UBC Theses and Dissertations

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UBC Theses and Dissertations

Norm evolution without the state : an examination of the unique nature of commercial law Druzin, Bryan Howard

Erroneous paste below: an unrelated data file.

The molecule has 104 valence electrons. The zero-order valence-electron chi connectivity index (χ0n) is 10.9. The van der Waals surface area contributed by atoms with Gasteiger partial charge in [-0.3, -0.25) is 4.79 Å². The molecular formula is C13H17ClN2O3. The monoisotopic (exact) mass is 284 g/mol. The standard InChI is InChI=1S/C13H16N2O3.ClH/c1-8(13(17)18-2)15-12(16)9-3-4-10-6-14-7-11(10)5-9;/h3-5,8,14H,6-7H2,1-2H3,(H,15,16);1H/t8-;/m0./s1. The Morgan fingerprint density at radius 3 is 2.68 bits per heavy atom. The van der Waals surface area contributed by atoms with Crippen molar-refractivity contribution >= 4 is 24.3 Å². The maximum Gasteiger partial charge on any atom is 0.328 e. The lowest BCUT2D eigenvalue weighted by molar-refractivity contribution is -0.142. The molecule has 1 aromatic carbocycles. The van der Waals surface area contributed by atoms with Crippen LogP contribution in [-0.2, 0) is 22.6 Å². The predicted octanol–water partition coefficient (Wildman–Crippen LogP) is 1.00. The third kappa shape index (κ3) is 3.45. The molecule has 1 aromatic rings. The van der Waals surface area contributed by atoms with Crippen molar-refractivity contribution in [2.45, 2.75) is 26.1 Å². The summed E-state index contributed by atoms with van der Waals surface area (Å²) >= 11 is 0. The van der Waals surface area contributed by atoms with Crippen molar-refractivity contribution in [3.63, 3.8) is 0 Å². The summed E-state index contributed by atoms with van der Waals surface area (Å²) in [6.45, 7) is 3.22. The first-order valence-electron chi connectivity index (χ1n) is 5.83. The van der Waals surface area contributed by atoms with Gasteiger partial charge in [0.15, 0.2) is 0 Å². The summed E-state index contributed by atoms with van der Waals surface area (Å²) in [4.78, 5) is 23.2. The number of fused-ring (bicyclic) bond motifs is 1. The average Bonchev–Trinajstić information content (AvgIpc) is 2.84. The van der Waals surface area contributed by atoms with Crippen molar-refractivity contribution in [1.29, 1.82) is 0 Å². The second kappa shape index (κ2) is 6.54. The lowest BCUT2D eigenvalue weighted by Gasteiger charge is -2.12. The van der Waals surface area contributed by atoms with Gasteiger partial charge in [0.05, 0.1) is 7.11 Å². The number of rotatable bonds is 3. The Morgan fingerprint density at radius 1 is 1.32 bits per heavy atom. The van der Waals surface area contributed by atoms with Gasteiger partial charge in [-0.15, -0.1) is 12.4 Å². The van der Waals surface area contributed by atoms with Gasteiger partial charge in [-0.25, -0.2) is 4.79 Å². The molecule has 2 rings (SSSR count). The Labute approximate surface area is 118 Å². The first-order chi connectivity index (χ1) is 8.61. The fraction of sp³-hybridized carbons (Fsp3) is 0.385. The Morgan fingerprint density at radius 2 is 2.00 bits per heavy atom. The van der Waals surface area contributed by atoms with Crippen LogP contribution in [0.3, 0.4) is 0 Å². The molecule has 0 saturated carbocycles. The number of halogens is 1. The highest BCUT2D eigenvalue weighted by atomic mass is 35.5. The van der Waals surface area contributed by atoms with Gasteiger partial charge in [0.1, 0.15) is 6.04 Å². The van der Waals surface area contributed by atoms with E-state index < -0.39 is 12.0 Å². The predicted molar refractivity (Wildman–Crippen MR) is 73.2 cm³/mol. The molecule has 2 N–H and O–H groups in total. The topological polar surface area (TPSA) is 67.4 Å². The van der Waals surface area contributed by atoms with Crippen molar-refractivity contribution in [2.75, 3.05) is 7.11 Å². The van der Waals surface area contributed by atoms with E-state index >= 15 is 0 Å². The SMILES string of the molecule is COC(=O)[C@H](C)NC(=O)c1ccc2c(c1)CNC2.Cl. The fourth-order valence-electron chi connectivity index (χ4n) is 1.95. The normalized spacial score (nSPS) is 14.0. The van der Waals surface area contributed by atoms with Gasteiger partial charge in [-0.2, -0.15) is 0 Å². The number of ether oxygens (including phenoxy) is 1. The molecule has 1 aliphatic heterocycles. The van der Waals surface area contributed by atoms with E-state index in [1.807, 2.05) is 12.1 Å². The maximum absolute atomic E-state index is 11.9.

The discussion examines the idea that because of its relatively unique nature, commercial law has the distinct ability to evolve and function in the absence of a central coercive authority. While law of a non-commercial nature generally requires the backing of a state through which to derive its efficacy, a great deal of commercial law as it exists today evolves often in the absence of a single coercive authority, shaped largely by market forces outside the purview of any one state power. To this end, we look primarily at transnational commercial law, specifically at what is commonly understood as the new law merchant. It is the central contention of this paper that commercial law stands apart from other forms of law in that it is uniquely equipped to generate norms in situations where a single legislative power is notably not present, as it is largely impacted by the choices and behaviour of individual economic actors. We examine the notion that the manner of interaction implied by commercial intercourse involves a higher degree of overall engagement. This we term ‘high engagement’, which we divide into two elements: repetition and game creation, which with reciprocity, works in tandem to produce identifiable legal norms and the subsequent compliance with them. In Part I, after presenting a brief overview of the idea of reciprocity and spontaneous law theory, a more detailed explanation of the notion of engagement is offered. In Part II, we set out exactly how high engagement facilitates the development of and compliance with legal norms. Finally, the conclusion this paper reaches is that this element of high engagement, a salient characteristic of commercial interaction, plays a decisive role in the ability of commercial law to evolve and function in the vacuum of a central legislative authority.

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